New Finds

Distress in Westport

Beauty fades when it confronts irrelevance.

Book Cover I know novelist Cathleen Schine (The New Yorkers) to be a talented and amusing writer, but somehow I have never been attracted to her stories. Her new novel, The Three Weissmanns of Westport (FSG), is reportedly an homage to Jane Austen’s Sense and Sensibility—which makes me wonder what one misses if Austen’s classic has not been part of one’s literary diet.

Not much, I would reckon, except for the smug intellectual games one may play when one has such information in hand. The Three Weissmans gives us Annie and Miranda, two sisters, and Betty, their 75-year-old mother, who has been thrown aside by her 78-year-old husband for a younger woman, and then evicted from their Manhattan apartment by her successor—thus the Weissman women repair to the cushy seaside town of Westport, C.T. Their new accommodations are not so cushy.

The Weissmans’ story begins:
When Joseph Weissmann divorced his wife, he was seventy-eight years old and she was seventy-five. He announced his decision in the kitchen of their apartment on the tenth floor of a large, graceful Central Park West building built at the turn of the last century, the original white tiles of the kitchen still gleaming on the walls around them. Joseph, known as Joe to his colleagues at work but always called Joseph by his wife, said the words “irreconcilable differences,” and saw real confusion in his wife’s eyes.

Irreconcilable differences? she said. Of course there are irreconcilable differences. What on earth does that have to do with divorce?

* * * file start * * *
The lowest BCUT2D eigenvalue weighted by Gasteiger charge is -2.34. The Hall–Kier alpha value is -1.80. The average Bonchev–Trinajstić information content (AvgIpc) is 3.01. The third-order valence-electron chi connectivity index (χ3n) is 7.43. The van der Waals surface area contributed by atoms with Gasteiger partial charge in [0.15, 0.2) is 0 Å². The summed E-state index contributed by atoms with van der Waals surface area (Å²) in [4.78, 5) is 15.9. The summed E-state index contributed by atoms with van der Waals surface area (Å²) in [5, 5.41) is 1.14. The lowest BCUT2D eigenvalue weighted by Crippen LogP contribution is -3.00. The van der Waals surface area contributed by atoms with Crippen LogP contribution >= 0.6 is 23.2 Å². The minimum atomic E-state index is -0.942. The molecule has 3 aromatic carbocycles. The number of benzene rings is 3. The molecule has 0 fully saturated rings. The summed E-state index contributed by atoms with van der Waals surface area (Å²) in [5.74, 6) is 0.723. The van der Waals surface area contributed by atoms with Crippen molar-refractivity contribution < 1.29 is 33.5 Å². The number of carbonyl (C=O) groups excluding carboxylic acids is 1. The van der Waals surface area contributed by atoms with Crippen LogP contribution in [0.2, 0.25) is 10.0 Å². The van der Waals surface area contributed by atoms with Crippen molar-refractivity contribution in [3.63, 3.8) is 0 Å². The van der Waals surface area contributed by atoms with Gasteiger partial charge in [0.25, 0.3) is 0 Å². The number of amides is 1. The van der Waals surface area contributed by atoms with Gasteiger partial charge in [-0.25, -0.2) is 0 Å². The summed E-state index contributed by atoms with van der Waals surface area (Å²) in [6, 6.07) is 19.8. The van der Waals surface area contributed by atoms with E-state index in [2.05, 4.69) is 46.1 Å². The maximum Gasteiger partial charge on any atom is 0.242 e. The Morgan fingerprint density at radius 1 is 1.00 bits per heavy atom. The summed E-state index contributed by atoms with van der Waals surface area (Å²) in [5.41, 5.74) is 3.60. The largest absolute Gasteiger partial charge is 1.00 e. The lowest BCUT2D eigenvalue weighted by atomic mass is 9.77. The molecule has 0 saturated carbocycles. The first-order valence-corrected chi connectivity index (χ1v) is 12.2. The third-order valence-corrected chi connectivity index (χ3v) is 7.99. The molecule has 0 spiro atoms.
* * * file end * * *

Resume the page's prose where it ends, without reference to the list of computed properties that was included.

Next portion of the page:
In Joe’s case it had very little to do with divorce. In Joe’s case, as is so often the case, the reason for the divorce was a woman. But a woman was not, unsurprisingly, the reason he gave his wife.

Irreconcilable differences?
The New Yorker’s short review is spot on: “The ironic title—the three are anything but wise men—does little justice to Schine’s real wit, which playfully probes the lies, self-deceptions, and honorable hearts of her characters.”
“Irreconcilable differences,” Joe said.

“Oh, Joseph. What does that have to do with divorce?”

“I want to be generous,” Joe said.

Generous? she thought. It was as if she were the maid and she was being fired. Would he offer her two months’ salary?

“You cannot be generous with what is mine,” she said.

And the divorce, like horses in a muddy race, their sides frothing, was off and running.
Dominique Browning’s take (which is a nimble and informative piece of writing in itself) on Schine’s novel includes this acute insight:
Under the snap and sizzle of the story there lurks a profound tragedy—in the heartbreak of the jettisoned wife, chucked out “to spin helplessly in the dark, infinite sky of elderly divorce.” Annie’s writer boyfriend gives readings in front of “a hundred such women, a thousand… Older women, still beautiful in their older way, still vibrant in their older way, with their beauty and vibrancy suddenly accosted by the one thing beauty and vibrancy cannot withstand—irrelevance.”
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